Of God or Angel ;
or, to keep to Shakespeare himself,

If it be so,
It is a chance which does redeem all sorrows

That ever I have felt ?
The question answers itself.

But to come to the Sonnets where Shakespeare speaks in his own person, and is often in the mood that makes the Grand Style. Can the hundred and fifty sonnets be said to be in that style as a whole, in the sense that the Iliad and the Greek tragedians and the Odes of Pindar and the Divine Comedy and the Paradise Lost as wholes are ? Are they not, as a whole, far too self-abandoned, both in luxury of fancy and passion and in the play of intellectual activity, to permit anything more than momentary appearances of the stillness of the Grand Style ? Still, no doubt they have in them great things in the great style :

Nay, if you read this line, remember not
The hand that writ it-


this huge stage presenteth nought but shows, Whereon the stars in secret influence commentand

Take all my loves, my Love, yea, take them alland

Like as the waves make towards the pebbled shore,

So do our minutes hasten to their endand

And brass eternal slave to mortal rageand a hundred more. But that is scarcely the prevailing note. The distinctions in these matters are delicate and difficult, but perhaps even in lines such as these there is just the suggestion of an approach to 'preciousness '-a thing very alien to the Grand Style. Is it not felt when they are placed by the side of the purest Grand Style ? Let us hear it again, this time from a poet who exhibits the extreme both of its presence and of its absence :

A slumber did my spirit seal,

I had no human fears


And while in that vast solitude to which

The tide of things has borne him. There are finer things than these in Shakespeare's sonnets very likely, but few or none, it seems to me, that ring so exactly and absolutely true to the note we are looking for, and the shadow of a shade which hints at a separation between 'No longer mourn for me when I am dead', and the pure Grand Style makes itself felt much more plainly in the majority of the Sonnets. While the Grand Style is comparatively rare, it seems to me, what may perhaps be called the ‘lovely 'style is very common :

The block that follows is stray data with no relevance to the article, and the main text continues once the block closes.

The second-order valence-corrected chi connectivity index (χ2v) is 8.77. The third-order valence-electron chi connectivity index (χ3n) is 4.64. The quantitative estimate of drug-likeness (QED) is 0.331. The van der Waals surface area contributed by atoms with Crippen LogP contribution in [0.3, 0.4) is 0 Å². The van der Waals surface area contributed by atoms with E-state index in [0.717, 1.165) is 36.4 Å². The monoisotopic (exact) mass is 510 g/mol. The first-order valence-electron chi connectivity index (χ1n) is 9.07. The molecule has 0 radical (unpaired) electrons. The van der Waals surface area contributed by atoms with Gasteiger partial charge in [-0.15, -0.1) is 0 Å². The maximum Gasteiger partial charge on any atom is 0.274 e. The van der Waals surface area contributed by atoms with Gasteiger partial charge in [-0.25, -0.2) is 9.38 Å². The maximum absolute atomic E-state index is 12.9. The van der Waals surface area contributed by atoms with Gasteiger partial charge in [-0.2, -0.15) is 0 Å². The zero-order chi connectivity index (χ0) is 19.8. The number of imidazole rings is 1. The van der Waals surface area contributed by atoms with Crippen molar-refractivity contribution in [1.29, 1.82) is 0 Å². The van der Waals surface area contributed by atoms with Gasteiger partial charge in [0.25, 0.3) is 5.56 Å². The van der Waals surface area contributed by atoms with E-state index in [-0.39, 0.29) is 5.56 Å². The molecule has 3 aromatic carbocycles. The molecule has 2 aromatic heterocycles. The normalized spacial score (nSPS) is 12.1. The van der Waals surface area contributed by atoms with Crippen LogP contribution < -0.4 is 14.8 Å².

And beauty making beautiful old rhyme
In praise of ladies dead and lovely knights-

Look what is best, that best I wish in thee ;
This wish I have; then ten times happy me!

Sweet roses do not so :
Of their sweet deaths are sweetest odours made-
To entertain the time with thoughts of love

Which time and thoughts so sweetly doth deceive. It is almost profanity to say a word of anything but delight in such lovely verses. Only, would the verse of Simonides or Pindar have enjoyed its own exquisiteness so openly as this? Do they display their charms quite so freely? Are their emotions so full of words ? Or take the most passionate poet of antiquity :

δέδωκε μέν α σελάνα
και Πληΐαδες, μέσαι δε
νύκτες, πάρα δ' έρχετ' ώρα,

εγώ δε μόνα κατεύδω. . The moon is set and the Pleiades; the night is half through her course; the time is going by; and I lie alone in my bed.

It is plainly a different style, which one may like more or less than the other, but in either case one is entitled to distinguish.

This manner of rich loveliness, as I should call it, seems to me the most frequent manner of the Sonnets, but there are many others too; the dainty manner, the manner of affected prettiness :

I tell the day, to please him thou art bright,

And dost him grace when clouds do blot the heaven ; the ingenious manner, as of a verbal or intellectual puzzle :

Now see what good turns eyes for eyes have done :
Mine eyes have drawn thy shape, and thine for me
Are windows to my breast, where-through the sun
Delights to peep, to gaze therein on thee;


If I lose thee, my loss is my love's gain,
And losing her, my friend hath found that loss ;
Both find each other, and I lose both twain,
And both for my sake lay on me this cross ;